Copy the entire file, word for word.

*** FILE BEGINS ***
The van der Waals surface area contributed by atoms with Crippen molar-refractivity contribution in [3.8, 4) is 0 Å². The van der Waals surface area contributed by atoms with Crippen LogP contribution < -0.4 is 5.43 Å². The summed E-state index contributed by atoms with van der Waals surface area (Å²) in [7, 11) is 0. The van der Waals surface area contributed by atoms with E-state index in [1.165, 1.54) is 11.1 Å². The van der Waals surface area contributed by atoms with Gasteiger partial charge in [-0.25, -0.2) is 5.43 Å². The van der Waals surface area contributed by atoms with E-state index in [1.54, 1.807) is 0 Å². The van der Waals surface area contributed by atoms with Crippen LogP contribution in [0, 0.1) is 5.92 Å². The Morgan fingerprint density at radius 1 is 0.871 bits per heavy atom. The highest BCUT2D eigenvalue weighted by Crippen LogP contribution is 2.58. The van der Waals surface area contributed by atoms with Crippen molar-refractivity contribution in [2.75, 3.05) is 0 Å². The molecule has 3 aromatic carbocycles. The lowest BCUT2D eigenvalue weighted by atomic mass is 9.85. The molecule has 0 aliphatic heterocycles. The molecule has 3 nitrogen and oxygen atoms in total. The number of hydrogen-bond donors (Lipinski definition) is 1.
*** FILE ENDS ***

The van der Waals surface area contributed by atoms with Crippen molar-refractivity contribution in [3.8, 4) is 0 Å². The van der Waals surface area contributed by atoms with Crippen LogP contribution < -0.4 is 5.43 Å². The summed E-state index contributed by atoms with van der Waals surface area (Å²) in [7, 11) is 0. The van der Waals surface area contributed by atoms with E-state index in [1.165, 1.54) is 11.1 Å². The van der Waals surface area contributed by atoms with Gasteiger partial charge in [-0.25, -0.2) is 5.43 Å². The van der Waals surface area contributed by atoms with E-state index in [1.54, 1.807) is 0 Å². The van der Waals surface area contributed by atoms with Crippen LogP contribution in [0, 0.1) is 5.92 Å². The Morgan fingerprint density at radius 1 is 0.871 bits per heavy atom. The highest BCUT2D eigenvalue weighted by Crippen LogP contribution is 2.58. The van der Waals surface area contributed by atoms with Crippen molar-refractivity contribution in [2.75, 3.05) is 0 Å². The molecule has 3 aromatic carbocycles. The lowest BCUT2D eigenvalue weighted by atomic mass is 9.85. The molecule has 0 aliphatic heterocycles. The molecule has 3 nitrogen and oxygen atoms in total. The number of hydrogen-bond donors (Lipinski definition) is 1.